An embryo seems to miraculously mature through layers of development. Cellular differentiation, a forming spinal column, organ development, and more, are all necessary for a healthy, vital birth. Just as the developing fetus goes through a myriad of maturation steps, your innovation and your company must proceed methodically through multiple tasks. But this business procession is no miracle—it’s plain old work. I would say the adage, “plan your work, and work your plan” is invaluable advice—provided that your plan is well constructed.
Development tasks, and their associated timelines and costs make up the technology’s vital development or commercialization plan; without a commercialization plan, the maturing of your technology will likely stall. Do you have a grasp of the numerous tasks that must be undertaken to get your product to market launch? Truthfully, it can be time consuming and non-trivial process.
Start with a small team
The plan is best developed, I believe, through a small team effort. Depending on the kind of innovation, the group could include the inventors, engineers (perhaps mechanical, electrical, and software), other individuals with prior development experience.
But, because a commercialization plan should encompass, for example, technical development, human resources, financial, regulatory, and marketing tasks, your small team may require a range of competencies. For certain topics, like technical development, for example, you would be well-served to have your engineers present, rather than someone with human resources knowledge. However, if you are planning the build out of the executive management team, having the input of a human relations person would be good.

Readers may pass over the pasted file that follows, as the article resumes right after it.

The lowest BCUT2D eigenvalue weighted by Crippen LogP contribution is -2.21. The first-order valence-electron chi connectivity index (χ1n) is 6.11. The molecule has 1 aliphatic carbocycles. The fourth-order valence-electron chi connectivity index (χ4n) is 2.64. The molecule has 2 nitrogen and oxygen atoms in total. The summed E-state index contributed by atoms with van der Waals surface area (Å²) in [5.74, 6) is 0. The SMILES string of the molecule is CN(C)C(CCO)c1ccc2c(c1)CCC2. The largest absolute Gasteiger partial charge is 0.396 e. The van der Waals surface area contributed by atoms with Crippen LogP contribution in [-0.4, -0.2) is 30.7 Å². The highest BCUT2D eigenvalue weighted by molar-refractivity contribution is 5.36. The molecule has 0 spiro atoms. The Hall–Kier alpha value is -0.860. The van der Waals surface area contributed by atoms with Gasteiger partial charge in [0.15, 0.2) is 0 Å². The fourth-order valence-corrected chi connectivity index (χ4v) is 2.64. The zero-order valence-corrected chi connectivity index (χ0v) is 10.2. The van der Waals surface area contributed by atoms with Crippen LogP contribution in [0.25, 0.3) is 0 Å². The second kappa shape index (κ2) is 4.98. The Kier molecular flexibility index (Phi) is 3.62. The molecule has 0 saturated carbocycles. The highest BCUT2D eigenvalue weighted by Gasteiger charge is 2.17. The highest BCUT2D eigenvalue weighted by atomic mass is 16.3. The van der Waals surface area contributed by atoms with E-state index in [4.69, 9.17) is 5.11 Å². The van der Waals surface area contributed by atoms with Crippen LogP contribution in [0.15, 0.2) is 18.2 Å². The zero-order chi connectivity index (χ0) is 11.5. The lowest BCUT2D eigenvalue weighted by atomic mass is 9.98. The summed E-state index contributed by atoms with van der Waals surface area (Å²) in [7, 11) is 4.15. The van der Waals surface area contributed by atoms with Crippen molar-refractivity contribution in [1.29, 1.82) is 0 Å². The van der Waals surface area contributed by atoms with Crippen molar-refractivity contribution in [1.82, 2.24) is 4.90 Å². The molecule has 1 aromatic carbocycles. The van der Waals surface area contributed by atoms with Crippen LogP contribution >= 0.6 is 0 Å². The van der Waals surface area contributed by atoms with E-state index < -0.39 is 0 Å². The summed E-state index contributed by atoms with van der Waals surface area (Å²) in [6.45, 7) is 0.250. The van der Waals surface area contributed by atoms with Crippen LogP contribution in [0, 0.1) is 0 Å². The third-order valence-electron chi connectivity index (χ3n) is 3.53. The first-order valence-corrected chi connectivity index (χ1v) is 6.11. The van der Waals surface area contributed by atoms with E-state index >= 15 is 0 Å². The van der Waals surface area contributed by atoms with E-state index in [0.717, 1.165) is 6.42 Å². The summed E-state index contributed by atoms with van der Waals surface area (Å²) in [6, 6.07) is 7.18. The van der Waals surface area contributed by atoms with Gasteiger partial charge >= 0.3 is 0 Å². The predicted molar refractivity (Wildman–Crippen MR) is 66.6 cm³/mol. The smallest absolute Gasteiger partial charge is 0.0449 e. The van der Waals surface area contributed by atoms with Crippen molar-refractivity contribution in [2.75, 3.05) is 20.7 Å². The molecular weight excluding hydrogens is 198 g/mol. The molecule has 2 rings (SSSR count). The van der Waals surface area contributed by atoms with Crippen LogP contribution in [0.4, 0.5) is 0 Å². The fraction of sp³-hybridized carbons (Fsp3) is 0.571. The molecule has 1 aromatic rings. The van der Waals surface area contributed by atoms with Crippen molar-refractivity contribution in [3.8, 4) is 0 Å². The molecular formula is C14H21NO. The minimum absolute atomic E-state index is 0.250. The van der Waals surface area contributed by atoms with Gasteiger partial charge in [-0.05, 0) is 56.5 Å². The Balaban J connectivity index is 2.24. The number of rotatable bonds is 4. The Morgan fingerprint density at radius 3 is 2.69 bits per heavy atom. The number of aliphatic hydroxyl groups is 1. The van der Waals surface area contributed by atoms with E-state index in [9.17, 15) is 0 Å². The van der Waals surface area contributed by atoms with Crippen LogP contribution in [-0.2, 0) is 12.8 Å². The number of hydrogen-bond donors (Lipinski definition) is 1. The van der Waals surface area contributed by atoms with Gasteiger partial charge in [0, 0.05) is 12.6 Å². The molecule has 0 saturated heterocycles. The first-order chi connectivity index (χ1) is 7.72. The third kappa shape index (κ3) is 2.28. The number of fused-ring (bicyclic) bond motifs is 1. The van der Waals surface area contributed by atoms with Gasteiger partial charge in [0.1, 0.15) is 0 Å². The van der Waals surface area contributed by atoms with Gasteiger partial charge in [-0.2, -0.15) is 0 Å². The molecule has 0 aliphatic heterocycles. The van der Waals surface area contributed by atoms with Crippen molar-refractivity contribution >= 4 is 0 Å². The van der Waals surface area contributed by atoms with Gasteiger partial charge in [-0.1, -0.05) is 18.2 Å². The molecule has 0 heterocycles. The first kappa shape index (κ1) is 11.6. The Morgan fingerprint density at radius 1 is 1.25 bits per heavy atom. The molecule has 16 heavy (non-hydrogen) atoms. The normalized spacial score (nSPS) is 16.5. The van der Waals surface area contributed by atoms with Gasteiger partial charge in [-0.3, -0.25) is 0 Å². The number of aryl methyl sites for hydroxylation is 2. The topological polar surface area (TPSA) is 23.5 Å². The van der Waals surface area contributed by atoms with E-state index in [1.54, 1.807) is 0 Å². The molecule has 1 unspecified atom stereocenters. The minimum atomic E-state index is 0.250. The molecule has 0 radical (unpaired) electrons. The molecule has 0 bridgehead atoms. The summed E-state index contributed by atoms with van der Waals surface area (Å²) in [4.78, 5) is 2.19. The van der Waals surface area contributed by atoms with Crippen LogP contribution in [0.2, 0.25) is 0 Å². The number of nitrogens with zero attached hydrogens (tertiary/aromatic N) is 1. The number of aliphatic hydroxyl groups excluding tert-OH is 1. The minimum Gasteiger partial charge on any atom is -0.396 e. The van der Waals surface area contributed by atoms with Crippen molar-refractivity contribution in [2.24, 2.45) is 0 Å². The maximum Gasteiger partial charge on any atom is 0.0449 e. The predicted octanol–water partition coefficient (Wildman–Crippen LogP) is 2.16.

Create your task and timeline
I think the commercialization plan is most useful in the form of a task and timeline, which includes estimated costs. In other words, each task that must be accomplished is listed, along with its estimated starting and completion time. The task and timeline below focuses on the technical development activities for an example medical device.
Notice how certain tasks must be completed before others are started. In this example, certain development activities occur prior to animal testing, and animal testing occurs prior to submitting for regulatory clearance. In this case, we at least want engineers, those individuals that will be conducting the animal tests, and someone with regulatory experience involved in constructing this task and timeline. While costs do not appear in this example, it is convenient to include them while the team is thinking through the plan specifics. The cost amounts can be transferred to pro-forma (projected) financial spreadsheets for financial planning purposes.
Because the commercialization plan is the “working plan” for the business, this example technical task and timeline is one portion of the whole plan, albeit, a critical portion. Planning could also include elements related to transitioning to manufacturing, market development, strategic contacts, patent filings, fund raising, and hiring of key staff.
Identify your milestones
The commercialization plan is not only a working plan for the business, it is also a source of key, useful information. A well-constructed task and timeline should provide you with a grasp on what tasks lie ahead and how much money you will need to accomplish them. This is key information for an important reason.